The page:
I read a blog post just the other day and was struck by the message.
The content was something that I could relate to.
The message was tugging at me after I reread it a second time.
I realized, there were four letters that came into my vocabulary and world prior to Sam, but that at the time I only knew them from textbooks, stories, and videos.
Those letters are part of my vocabulary and something that I tend to think about on a daily basis.
Post Traumatic Stress Disorder.
The blog post read like this:
“Well before I knew anything about PTSD and relationships, there was a time in my life when PTSD were just four innocent letters of the alphabet.”
And then I thought on that phrase “innocent letters.”
I didn’t like that. I don’t like that.
I don’t think PTSD is innocent at all.
Psychological injuries with “signs” or symptoms like depression, anxiety, nightmares, hypervigiliance, substance abuse, unwanted memories, just to name a few.
No one wants, asks for, or hopes to have these symptoms or diagnosis. At least no one that I have met.
And when the diagnosis comes, or rather falls into ones lap, what you don’t get from a medical book or a sheet of symptoms are things like isolating behaviors–avoiding people, family, friends, and crowds; explosive anger and yelling; sleepless nights because your partner cannot seem to find rest; unpredictable behaviors: happy and fine one minute and the next wanting to retreat and sleep.
PTSD does not discriminate. While some may think it is easy to spot someone with PTSD, I can tell you it is not. A veteran, a doctor, a paramedic, a fire fighter, domestic abuse survivor, as Lea (a blogger I follow) puts it (and I would agree with this) “it will rain down on anyone, anytime.”
We live with PTSD in our home. As a spouse, caregiver, and parent, I worry. I wouldn’t say we walk on eggshells, but I know for some, they do, and that weight is a heavy one to bear alone.
What I hope you know is that you are not alone.
While our journeys might be different, and the experiences too, PTSD impacts my family. It has impacted my family more than some of you may know. And, I want you all to know that you are not alone.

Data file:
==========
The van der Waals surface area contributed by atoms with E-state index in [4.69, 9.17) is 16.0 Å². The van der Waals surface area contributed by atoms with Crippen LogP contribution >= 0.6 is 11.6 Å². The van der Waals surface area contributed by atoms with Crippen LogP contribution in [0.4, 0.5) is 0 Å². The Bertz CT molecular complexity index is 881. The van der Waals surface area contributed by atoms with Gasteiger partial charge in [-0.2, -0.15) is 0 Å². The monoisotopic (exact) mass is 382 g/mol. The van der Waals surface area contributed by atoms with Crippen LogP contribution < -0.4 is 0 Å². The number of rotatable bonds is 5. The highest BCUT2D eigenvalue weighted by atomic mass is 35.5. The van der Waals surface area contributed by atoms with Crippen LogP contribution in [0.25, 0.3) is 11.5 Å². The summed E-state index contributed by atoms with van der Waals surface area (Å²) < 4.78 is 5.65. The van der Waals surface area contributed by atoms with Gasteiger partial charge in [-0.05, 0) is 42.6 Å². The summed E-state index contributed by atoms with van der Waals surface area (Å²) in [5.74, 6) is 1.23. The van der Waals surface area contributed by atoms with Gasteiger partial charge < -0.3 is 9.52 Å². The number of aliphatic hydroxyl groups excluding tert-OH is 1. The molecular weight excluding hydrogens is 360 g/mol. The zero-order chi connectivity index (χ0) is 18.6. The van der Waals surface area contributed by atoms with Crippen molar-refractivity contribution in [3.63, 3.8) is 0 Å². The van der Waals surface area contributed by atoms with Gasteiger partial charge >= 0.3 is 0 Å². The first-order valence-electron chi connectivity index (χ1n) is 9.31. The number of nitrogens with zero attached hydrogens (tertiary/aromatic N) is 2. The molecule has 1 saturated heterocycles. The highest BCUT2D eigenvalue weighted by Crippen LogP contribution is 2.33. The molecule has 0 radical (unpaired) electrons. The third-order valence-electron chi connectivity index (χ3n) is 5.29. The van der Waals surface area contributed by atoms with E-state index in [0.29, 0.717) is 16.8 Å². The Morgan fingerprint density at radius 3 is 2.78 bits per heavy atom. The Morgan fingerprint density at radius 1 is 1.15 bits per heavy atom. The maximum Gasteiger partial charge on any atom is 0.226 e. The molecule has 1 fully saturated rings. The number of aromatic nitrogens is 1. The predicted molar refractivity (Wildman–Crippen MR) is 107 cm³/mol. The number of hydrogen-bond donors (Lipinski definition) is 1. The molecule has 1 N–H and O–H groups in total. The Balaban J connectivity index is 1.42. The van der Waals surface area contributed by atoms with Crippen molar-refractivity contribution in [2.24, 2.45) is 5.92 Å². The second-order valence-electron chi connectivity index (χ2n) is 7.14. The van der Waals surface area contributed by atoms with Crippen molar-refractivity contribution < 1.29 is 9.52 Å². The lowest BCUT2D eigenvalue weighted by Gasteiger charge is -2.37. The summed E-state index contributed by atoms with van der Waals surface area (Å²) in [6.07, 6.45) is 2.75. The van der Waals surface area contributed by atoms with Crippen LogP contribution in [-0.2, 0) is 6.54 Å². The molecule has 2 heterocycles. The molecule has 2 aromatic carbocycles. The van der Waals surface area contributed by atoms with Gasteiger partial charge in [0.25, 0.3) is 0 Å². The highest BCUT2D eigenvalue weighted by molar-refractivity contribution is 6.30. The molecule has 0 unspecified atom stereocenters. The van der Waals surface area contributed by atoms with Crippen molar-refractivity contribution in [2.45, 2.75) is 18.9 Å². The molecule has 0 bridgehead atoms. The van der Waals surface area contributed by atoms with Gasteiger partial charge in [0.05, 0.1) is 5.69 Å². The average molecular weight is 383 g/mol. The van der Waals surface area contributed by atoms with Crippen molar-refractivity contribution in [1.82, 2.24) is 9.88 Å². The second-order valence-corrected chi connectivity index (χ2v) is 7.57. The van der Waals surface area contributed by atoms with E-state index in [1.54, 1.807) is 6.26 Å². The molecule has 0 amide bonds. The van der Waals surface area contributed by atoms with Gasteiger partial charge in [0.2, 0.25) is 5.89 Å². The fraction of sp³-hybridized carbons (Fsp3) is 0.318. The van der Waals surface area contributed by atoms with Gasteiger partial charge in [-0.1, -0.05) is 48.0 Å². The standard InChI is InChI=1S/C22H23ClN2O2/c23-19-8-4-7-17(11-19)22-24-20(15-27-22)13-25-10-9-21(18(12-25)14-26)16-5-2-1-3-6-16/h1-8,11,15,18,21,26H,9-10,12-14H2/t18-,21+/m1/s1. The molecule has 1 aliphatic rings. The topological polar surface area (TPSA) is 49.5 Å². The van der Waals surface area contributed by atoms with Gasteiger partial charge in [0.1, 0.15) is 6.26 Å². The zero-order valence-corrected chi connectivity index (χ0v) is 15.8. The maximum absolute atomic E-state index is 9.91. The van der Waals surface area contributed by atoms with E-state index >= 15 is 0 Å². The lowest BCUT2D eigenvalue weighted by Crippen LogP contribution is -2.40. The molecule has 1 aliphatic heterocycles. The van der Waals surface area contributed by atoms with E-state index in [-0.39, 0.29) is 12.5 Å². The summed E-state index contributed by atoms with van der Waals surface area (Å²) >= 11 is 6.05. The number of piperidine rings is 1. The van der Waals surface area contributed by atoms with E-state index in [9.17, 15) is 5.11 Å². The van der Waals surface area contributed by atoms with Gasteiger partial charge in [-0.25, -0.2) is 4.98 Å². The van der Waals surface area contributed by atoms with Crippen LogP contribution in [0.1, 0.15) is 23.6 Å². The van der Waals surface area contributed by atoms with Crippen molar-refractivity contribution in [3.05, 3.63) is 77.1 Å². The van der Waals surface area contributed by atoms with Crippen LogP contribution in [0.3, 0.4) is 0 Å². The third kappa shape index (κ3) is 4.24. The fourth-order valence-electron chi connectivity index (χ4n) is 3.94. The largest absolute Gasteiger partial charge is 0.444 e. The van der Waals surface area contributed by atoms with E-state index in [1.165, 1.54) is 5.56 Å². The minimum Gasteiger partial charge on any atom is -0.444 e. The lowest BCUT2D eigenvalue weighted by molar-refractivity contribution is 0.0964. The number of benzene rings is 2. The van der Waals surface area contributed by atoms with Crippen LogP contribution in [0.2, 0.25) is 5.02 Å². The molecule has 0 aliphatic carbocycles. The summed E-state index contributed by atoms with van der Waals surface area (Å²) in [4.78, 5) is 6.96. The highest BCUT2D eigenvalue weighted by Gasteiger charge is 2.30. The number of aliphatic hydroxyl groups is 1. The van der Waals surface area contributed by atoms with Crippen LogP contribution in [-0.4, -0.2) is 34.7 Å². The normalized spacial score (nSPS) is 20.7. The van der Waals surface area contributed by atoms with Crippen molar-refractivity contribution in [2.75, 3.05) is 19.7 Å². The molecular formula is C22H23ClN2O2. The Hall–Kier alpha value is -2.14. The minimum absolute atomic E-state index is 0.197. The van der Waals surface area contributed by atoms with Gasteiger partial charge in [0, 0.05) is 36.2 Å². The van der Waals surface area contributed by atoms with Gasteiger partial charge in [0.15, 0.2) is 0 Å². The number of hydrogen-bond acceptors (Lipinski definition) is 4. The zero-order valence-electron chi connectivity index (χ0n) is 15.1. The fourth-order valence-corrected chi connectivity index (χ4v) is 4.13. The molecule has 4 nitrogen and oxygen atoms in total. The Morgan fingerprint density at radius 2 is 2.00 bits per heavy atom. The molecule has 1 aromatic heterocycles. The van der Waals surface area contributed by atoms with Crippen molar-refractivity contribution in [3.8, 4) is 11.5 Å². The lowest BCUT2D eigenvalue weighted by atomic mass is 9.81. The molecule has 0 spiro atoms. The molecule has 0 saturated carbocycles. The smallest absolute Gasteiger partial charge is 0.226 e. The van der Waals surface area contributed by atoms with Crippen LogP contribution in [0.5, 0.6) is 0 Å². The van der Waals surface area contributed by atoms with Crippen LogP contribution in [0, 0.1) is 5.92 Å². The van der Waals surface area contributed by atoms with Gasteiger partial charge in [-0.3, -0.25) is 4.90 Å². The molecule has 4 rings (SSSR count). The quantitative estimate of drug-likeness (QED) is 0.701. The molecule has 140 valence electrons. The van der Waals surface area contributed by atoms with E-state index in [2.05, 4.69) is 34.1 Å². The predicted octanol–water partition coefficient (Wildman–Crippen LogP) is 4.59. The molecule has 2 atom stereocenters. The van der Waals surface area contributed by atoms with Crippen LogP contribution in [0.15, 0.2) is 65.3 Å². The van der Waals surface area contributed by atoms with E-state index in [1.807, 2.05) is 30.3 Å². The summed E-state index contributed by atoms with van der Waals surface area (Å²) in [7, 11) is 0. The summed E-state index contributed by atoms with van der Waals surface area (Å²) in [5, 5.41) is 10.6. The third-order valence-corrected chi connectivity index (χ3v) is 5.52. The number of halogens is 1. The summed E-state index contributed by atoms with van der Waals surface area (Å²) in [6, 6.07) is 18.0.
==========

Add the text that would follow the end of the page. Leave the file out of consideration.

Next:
If you are looking for answers, know that we are too. We aren’t sure of what some of the triggers might be for Sam, but we try to pin point them. It could be a day at work, a ride in the car, or a movie on TV.
Some of your friends and family may not understand. Colleagues may not get it. You might be searching for answers and I am here to tell you there are many organizations, groups, and people who are right there with you: fighting the fight against four little letters.
Where do you start when you feel lost?
For me, it was reading and educating myself as much as I could. The internet is FULL of information (sometimes useful and not so useful), but I’ll tell you what I read about by sharing a few links:
And for those of you who may not know if you are a caregiver or know what to do caring for a loved one with PTSD, you can visit some of these links to learn more about help for you–connecting with others who may have a similar story as you.
Caregivers on the Homefront: Their Mission:
The mission of Caregivers on the Homefront Inc. is to provide caregivers of our nation’s veterans and first responders with hopefulness, a sense of togetherness, and a firm foundation of resiliency. With your help we can make a difference.
Remember, PTSD is just a few letters strung together. Those letters do not define you, your loved one, your family, or your life. They have taught us to be stronger. They have taught us we are not alone.